Edward Albee & Tennessee Williams
In the annals of 20th-Century American theater history, there are few playwrights more influential, more continually fascinating to theatergoers and theater makers, than Tennessee Williams and Edward Albee.
If there is a hierarchy of American playwrights, then Williams and Albee belong in the highest tier, along with Eugene O’Neill and Arthur Miller, for their strong, echoing and expansive bodies of work, an output that rarely dates in reading or performing, and continues to draw the attention of generations of theater artists.
Both playwrights are getting their full due in two ambitious, wide-reaching, far-flung local festivals. Arena stage will be hosting a two-month long Edward Albee festival. And “The Glass Menagerie Project” at Georgetown University, which runs through March 27 and picks up again in the summer, is part of a nationwide Tennessee Williams Centennial Festival.
There’s a vital, live-wire connection between the two festivals—“The Glass Menagerie Project” is part of an Arena Stage/Georgetown partnership and will be picked up again in June at the Arena Stage at the Mead Center for American Theater. And both festivals will be graced with the in-person presence of Albee.
The Arena Stage Edward Albee Festival kicks off with a visit from the Steppenwolf Theatre Company of Chicago and its electrifying production of Albee’s most produced and famous play, “Who’s Afraid of Virginia Woolf?” Starring Pulitzer Prize-winning playwright Tracy Letts as George and Amy Morton as Martha, it will be running in the Kreeger Theater February 25 – April 10.
Meanwhile and simultaneously, Arena Stage itself is mounting “At Home at the Zoo,” which will be performed in the Arlene and Robert Komodo Cradle February 25 -- April 24.
That double bill would normally count as a mini-festival and ambitious project in itself. But wait, there’s more. Beginning in March and running through the end of April, 16 theater companies will present staged readings of Albee’s works. The readings, by such companies as the Shakespeare Theatre Company, Theater J, Taffety Punk, Round House Theatre, American Century Theater and Forum Theatre, with directors like Irene Lewis, Howard Shalwitz, Wendy C Goldberg and Amy Freed, are free, but reservations are required.
The readings will include “Lolita,” “Fragments,” “The Lady from Dubuque,” “Marriage Play,” “The Goat, or Who is Sylvia?” “The American Dream,” “Tiny Alice,” “The Play About the Baby,” “Three Tall Women,” “A Delicate Balance,” “Seascape,” and Albee’s version of Carson McCuller’s “The Ballad of the Sad Café.”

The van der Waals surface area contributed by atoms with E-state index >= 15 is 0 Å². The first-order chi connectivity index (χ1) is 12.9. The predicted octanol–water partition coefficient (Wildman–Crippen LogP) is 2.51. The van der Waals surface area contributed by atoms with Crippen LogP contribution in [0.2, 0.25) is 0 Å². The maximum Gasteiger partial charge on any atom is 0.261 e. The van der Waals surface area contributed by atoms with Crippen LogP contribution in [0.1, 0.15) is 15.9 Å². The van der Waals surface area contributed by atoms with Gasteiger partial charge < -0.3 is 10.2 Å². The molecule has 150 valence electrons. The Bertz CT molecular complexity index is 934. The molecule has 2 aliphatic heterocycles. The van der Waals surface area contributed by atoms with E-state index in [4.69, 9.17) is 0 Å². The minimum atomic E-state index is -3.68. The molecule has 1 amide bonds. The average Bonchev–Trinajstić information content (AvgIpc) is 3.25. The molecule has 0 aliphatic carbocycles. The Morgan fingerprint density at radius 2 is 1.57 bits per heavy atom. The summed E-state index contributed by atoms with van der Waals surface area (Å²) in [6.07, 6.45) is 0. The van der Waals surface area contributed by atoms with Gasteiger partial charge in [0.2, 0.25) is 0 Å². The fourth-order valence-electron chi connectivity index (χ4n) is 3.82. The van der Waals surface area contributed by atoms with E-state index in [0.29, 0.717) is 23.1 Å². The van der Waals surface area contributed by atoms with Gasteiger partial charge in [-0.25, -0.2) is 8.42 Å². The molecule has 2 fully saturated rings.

In addition, Albee will be honored with the presentation of the American Artist Award on March 14, in “An Evening with Edward Albee.”
Albee will also be present at Georgetown, appearing at Gaston Hall in a conversation with Susan Stamberg, a special correspondent for National Public Radio, talking about his perspectives on the work and influence of Tennessee Williams. The conversation will include performances from leading actors, curated by Albee himself. (March 24)
“The Glass Menagerie Project,” presented by the Georgetown Theater and Performance Studies Program, is a re-envisioning of what is generally considered Williams’ most autobiographical work, a work often called a “memory play.” The project—really a Williams festival—will include performances, discussions and events intended to illuminate Williams’ most familiar and perhaps least controversial play.
The project, of course, will feature a production of “The Glass Menagerie,” starring Georgetown theater professor and one of Washington’s most luminous, gifted actresses, Sarah Marshall as Amanda Wingfield. The show will be directed by Professor Derek Goldman and runs February 24 – March 27 at GU’s Davis Performing Arts Center’s Gonda Theater.
Other special productions and events include appearances by playwright Christopher Durang (who wrote “For Whom the Southern Bell Tolls,” a takeoff on “Menagerie”), and a performance of “Camino Real,” Williams’ most gaudy and mysterious play March 26. There will be readings, discussion, and plays throughout the festivals.
Among a trio of readings on March 26 is “Mister Paradise” directed by Joy Zinoman and featuring Ted Van Griethuysen.
Albee’s presence at both festivals should be electric, illuminating and haunting. Williams died in 1983, seemingly played out, but his plays continued to be performed everywhere, including as part of a notable Tennessee Williams festival at the Kennedy Center.
Albee and Williams both concerned themselves with aspects of that big theater theme, love—sexual, romantic and any otherwise. As such, many of their plays were considered controversial at the time of their debuts. “Who’s Afraid of Virginia Woolf?” with its plum, rich and profane language and sexual themes, had to be cleaned up a little for the movie version. Years later, “The Goat, or Who is Sylvia?” still had walkouts at its performance at Arena Stage because it was about…well, a man who loved a goat.
Williams’ later plays, like the classic “A Streetcar Named Desire,” “Sweet Bird of Youth” and “Cat on a Hot Tin Roof,” with its overt references to gay themes and violent incidents, were also controversial, while featuring grand roles for women, a Williams trademark.
Both of them continue to be influential writers and playwrights with their body of work, much of which will be celebrated in the two festivals. Go to ArenaStage.org for details on the Albee festivals and PerformingArts.Georgetown.edu for more on Williams.